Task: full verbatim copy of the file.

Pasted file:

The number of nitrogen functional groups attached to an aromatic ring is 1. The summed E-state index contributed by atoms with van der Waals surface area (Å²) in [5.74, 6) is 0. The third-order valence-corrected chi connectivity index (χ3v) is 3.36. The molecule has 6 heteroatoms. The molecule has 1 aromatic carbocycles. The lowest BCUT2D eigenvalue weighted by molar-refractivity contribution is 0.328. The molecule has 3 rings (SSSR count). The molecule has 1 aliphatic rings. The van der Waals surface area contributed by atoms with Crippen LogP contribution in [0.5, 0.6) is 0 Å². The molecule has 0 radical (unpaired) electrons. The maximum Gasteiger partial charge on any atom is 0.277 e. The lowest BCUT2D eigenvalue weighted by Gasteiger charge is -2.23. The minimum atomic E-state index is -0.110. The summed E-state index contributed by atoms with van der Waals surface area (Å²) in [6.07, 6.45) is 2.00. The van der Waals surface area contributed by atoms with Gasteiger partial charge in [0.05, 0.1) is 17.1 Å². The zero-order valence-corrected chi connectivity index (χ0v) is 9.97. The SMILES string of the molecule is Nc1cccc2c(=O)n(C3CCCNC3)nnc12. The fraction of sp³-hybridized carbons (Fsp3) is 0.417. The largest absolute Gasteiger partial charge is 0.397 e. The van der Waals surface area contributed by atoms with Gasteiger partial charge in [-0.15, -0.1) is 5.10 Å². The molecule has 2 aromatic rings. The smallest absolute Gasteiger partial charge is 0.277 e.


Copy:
The number of nitrogen functional groups attached to an aromatic ring is 1. The summed E-state index contributed by atoms with van der Waals surface area (Å²) in [5.74, 6) is 0. The third-order valence-corrected chi connectivity index (χ3v) is 3.36. The molecule has 6 heteroatoms. The molecule has 1 aromatic carbocycles. The lowest BCUT2D eigenvalue weighted by molar-refractivity contribution is 0.328. The molecule has 3 rings (SSSR count). The molecule has 1 aliphatic rings. The van der Waals surface area contributed by atoms with Crippen LogP contribution in [0.5, 0.6) is 0 Å². The molecule has 0 radical (unpaired) electrons. The maximum Gasteiger partial charge on any atom is 0.277 e. The lowest BCUT2D eigenvalue weighted by Gasteiger charge is -2.23. The minimum atomic E-state index is -0.110. The summed E-state index contributed by atoms with van der Waals surface area (Å²) in [6.07, 6.45) is 2.00. The van der Waals surface area contributed by atoms with Gasteiger partial charge in [0.05, 0.1) is 17.1 Å². The zero-order valence-corrected chi connectivity index (χ0v) is 9.97. The SMILES string of the molecule is Nc1cccc2c(=O)n(C3CCCNC3)nnc12. The fraction of sp³-hybridized carbons (Fsp3) is 0.417. The largest absolute Gasteiger partial charge is 0.397 e. The van der Waals surface area contributed by atoms with Gasteiger partial charge in [-0.15, -0.1) is 5.10 Å². The molecule has 2 aromatic rings. The smallest absolute Gasteiger partial charge is 0.277 e.